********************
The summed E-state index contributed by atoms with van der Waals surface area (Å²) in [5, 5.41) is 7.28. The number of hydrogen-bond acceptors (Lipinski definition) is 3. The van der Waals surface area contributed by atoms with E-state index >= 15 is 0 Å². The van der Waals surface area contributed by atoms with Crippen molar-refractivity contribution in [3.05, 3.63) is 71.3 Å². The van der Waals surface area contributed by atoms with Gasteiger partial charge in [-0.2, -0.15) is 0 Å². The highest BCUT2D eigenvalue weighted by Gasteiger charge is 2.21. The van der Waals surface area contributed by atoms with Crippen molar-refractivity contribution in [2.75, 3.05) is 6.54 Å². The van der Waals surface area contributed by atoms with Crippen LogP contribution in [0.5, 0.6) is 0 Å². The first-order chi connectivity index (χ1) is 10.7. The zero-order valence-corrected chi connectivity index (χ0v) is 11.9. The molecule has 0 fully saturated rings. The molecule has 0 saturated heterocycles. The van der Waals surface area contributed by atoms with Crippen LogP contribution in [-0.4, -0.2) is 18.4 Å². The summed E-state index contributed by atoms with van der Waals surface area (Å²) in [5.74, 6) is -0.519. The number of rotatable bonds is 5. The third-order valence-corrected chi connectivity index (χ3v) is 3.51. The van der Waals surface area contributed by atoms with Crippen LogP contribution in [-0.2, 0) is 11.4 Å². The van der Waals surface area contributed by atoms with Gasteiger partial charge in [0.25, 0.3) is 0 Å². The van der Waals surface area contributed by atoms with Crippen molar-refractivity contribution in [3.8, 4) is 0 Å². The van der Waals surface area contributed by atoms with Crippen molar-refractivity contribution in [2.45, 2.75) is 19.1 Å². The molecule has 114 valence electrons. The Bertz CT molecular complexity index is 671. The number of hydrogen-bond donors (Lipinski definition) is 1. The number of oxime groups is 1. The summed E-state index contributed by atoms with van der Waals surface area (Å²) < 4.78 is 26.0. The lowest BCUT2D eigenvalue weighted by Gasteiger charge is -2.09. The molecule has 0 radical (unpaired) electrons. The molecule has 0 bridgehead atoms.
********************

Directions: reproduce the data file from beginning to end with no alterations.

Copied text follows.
The summed E-state index contributed by atoms with van der Waals surface area (Å²) in [5, 5.41) is 7.28. The number of hydrogen-bond acceptors (Lipinski definition) is 3. The van der Waals surface area contributed by atoms with E-state index >= 15 is 0 Å². The van der Waals surface area contributed by atoms with Crippen molar-refractivity contribution in [3.05, 3.63) is 71.3 Å². The van der Waals surface area contributed by atoms with Gasteiger partial charge in [-0.2, -0.15) is 0 Å². The highest BCUT2D eigenvalue weighted by Gasteiger charge is 2.21. The van der Waals surface area contributed by atoms with Crippen molar-refractivity contribution in [2.75, 3.05) is 6.54 Å². The van der Waals surface area contributed by atoms with Crippen LogP contribution in [0.5, 0.6) is 0 Å². The first-order chi connectivity index (χ1) is 10.7. The zero-order valence-corrected chi connectivity index (χ0v) is 11.9. The molecule has 0 fully saturated rings. The molecule has 0 saturated heterocycles. The van der Waals surface area contributed by atoms with Crippen LogP contribution in [-0.4, -0.2) is 18.4 Å². The summed E-state index contributed by atoms with van der Waals surface area (Å²) in [5.74, 6) is -0.519. The number of rotatable bonds is 5. The third-order valence-corrected chi connectivity index (χ3v) is 3.51. The van der Waals surface area contributed by atoms with Crippen LogP contribution in [-0.2, 0) is 11.4 Å². The van der Waals surface area contributed by atoms with Gasteiger partial charge in [0.25, 0.3) is 0 Å². The van der Waals surface area contributed by atoms with Crippen molar-refractivity contribution in [3.8, 4) is 0 Å². The van der Waals surface area contributed by atoms with Crippen molar-refractivity contribution in [2.45, 2.75) is 19.1 Å². The molecule has 114 valence electrons. The Bertz CT molecular complexity index is 671. The number of hydrogen-bond donors (Lipinski definition) is 1. The number of oxime groups is 1. The summed E-state index contributed by atoms with van der Waals surface area (Å²) < 4.78 is 26.0. The lowest BCUT2D eigenvalue weighted by Gasteiger charge is -2.09. The molecule has 0 radical (unpaired) electrons. The molecule has 0 bridgehead atoms.